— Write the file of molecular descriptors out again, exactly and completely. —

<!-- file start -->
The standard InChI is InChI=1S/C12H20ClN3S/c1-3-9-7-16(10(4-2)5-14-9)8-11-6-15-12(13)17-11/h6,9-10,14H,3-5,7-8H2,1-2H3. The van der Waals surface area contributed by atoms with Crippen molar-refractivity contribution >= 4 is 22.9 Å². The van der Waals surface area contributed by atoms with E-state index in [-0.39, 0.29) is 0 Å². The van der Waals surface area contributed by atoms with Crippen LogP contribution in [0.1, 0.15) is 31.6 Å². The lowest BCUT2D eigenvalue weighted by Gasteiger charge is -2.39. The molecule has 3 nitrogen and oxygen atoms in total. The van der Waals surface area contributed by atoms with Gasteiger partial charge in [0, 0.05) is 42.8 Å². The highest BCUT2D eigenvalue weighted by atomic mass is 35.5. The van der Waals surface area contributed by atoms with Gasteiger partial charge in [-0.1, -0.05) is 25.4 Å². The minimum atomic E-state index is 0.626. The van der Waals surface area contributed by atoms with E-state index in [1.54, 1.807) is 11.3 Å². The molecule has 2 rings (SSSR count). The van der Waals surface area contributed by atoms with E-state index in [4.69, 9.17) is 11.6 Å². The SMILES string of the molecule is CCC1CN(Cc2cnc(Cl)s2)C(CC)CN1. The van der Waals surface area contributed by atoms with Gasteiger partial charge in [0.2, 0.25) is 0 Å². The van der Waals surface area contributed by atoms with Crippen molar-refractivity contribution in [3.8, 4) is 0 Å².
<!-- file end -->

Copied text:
The standard InChI is InChI=1S/C12H20ClN3S/c1-3-9-7-16(10(4-2)5-14-9)8-11-6-15-12(13)17-11/h6,9-10,14H,3-5,7-8H2,1-2H3. The van der Waals surface area contributed by atoms with Crippen molar-refractivity contribution >= 4 is 22.9 Å². The van der Waals surface area contributed by atoms with E-state index in [-0.39, 0.29) is 0 Å². The van der Waals surface area contributed by atoms with Crippen LogP contribution in [0.1, 0.15) is 31.6 Å². The lowest BCUT2D eigenvalue weighted by Gasteiger charge is -2.39. The molecule has 3 nitrogen and oxygen atoms in total. The van der Waals surface area contributed by atoms with Gasteiger partial charge in [0, 0.05) is 42.8 Å². The highest BCUT2D eigenvalue weighted by atomic mass is 35.5. The van der Waals surface area contributed by atoms with Gasteiger partial charge in [-0.1, -0.05) is 25.4 Å². The minimum atomic E-state index is 0.626. The van der Waals surface area contributed by atoms with E-state index in [1.54, 1.807) is 11.3 Å². The molecule has 2 rings (SSSR count). The van der Waals surface area contributed by atoms with E-state index in [4.69, 9.17) is 11.6 Å². The SMILES string of the molecule is CCC1CN(Cc2cnc(Cl)s2)C(CC)CN1. The van der Waals surface area contributed by atoms with Gasteiger partial charge in [0.2, 0.25) is 0 Å². The van der Waals surface area contributed by atoms with Crippen molar-refractivity contribution in [3.8, 4) is 0 Å².